In conclusion, our data suggested that the g.2244A>G and g.2264A>G polymorphisms were associated with milk production traits in GD goats. Future investigations should explore the underlying miRNA-mediated mechanisms that are modified by the SNPs g.2244A>G and g.2264A>G. This study evaluated these SNPs as genetic markers for goat genetics and breeding, with potential applications in breeding programs.
S1 Fig. Effects of SNPs g.2244A>G (A) and g.2264A>G (B) on miRNA binding sites in the caprine MTHFR 3MTHFR.
The green boxes represent potential miRNA target sites.
S2 Fig. Sequence of the heptamer motif for each miRNA target site.
Green represents miRNA. Red represents MTHFR 3THFR.
S1 File. Analysis results of primer information, genotypic distribution, association of SNPs with milk production traits, luciferase activity, MTHFR mRNA expression levels and miRNA target sites.
Primer information of MTHFR gene (Table A). Primer information for real-time quantitative PCR (Table B). Genotypic distribution and allelic frequencies of two SNP loci in the caprine MTHFR gene (Table C). Association analysis of g.2244A>G and g.2264A>G loci with milk production traits (means ± standard errors) in Guanzhong dairy goats (Table D). Luciferase activity (means ± standard deviation) of the psiCHECK-2-MTHFR 3′UTR vector that include haplotypes 2244G-2264A and 2244A-2264G (Table E). Luciferase activity (means ± standard deviation) of the psiCHECK-2-MTHFR 3′UTR vector that include haplotypes 2264G-2244G and 2264A-2244A (Table F). Comparison of expression levels of caprine MTHFR mRNA in mammary glands among four haplotypes (Table G).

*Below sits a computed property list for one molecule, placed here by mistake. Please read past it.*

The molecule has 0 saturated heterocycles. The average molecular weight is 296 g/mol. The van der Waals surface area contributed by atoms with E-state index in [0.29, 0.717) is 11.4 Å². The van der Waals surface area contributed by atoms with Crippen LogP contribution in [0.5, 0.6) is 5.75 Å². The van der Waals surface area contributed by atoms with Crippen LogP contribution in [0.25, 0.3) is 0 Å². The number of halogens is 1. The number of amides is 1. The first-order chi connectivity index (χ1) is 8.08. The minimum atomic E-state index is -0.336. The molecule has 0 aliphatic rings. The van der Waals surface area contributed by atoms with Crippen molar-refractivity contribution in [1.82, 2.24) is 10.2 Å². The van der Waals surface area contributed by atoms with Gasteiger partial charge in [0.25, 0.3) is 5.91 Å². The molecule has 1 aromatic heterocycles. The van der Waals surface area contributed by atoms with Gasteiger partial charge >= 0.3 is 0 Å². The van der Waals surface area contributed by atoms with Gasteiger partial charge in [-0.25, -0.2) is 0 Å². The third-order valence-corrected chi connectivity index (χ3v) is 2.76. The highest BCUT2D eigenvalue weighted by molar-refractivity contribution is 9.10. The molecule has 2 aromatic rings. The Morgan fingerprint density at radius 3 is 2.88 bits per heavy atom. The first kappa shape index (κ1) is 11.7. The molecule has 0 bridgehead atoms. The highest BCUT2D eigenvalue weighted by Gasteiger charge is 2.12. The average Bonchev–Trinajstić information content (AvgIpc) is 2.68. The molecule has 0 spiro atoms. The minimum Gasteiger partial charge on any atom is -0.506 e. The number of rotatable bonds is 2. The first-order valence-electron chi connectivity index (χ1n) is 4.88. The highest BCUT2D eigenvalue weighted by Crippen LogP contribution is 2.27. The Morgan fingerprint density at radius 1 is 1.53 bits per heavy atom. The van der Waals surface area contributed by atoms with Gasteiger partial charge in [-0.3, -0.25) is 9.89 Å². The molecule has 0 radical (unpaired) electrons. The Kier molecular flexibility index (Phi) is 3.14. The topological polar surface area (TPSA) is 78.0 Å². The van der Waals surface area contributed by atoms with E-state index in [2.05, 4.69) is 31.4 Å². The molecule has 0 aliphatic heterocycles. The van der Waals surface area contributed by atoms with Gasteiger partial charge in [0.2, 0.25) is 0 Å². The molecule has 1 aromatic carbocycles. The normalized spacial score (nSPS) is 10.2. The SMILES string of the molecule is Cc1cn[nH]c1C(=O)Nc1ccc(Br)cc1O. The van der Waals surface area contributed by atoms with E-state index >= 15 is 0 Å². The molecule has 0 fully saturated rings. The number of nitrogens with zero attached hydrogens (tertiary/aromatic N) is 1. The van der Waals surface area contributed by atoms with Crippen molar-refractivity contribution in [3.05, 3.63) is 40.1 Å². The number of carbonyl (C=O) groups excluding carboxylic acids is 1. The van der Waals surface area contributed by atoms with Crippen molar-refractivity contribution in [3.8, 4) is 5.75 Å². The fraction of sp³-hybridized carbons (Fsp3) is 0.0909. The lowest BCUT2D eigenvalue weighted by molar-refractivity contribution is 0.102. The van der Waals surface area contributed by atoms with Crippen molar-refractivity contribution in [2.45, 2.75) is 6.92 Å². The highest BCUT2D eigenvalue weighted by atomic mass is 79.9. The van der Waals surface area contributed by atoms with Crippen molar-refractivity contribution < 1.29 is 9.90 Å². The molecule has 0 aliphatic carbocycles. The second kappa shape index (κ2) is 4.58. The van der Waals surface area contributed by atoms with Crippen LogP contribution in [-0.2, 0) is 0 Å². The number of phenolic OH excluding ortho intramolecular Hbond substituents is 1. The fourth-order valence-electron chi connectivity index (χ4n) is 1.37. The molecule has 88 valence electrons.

This study was supported by the National Support Program of China (2011BAD28B05-3), the national sparking plan project (2013GA850003), the Science and Technology Innovation Project of Shaanxi Province (2011KTCL02-09), the PhD Research Funding of Northwest A&F University (2013BSJJ003) and China Province Postdoctoral Science Foundation (129869).
Conceived and designed the experiments: BYC. Performed the experiments: JXH XPA. Analyzed the data: TYG YNL. Contributed reagents/materials/analysis tools: TYG YNL. Wrote the paper: JXH XPA YXS.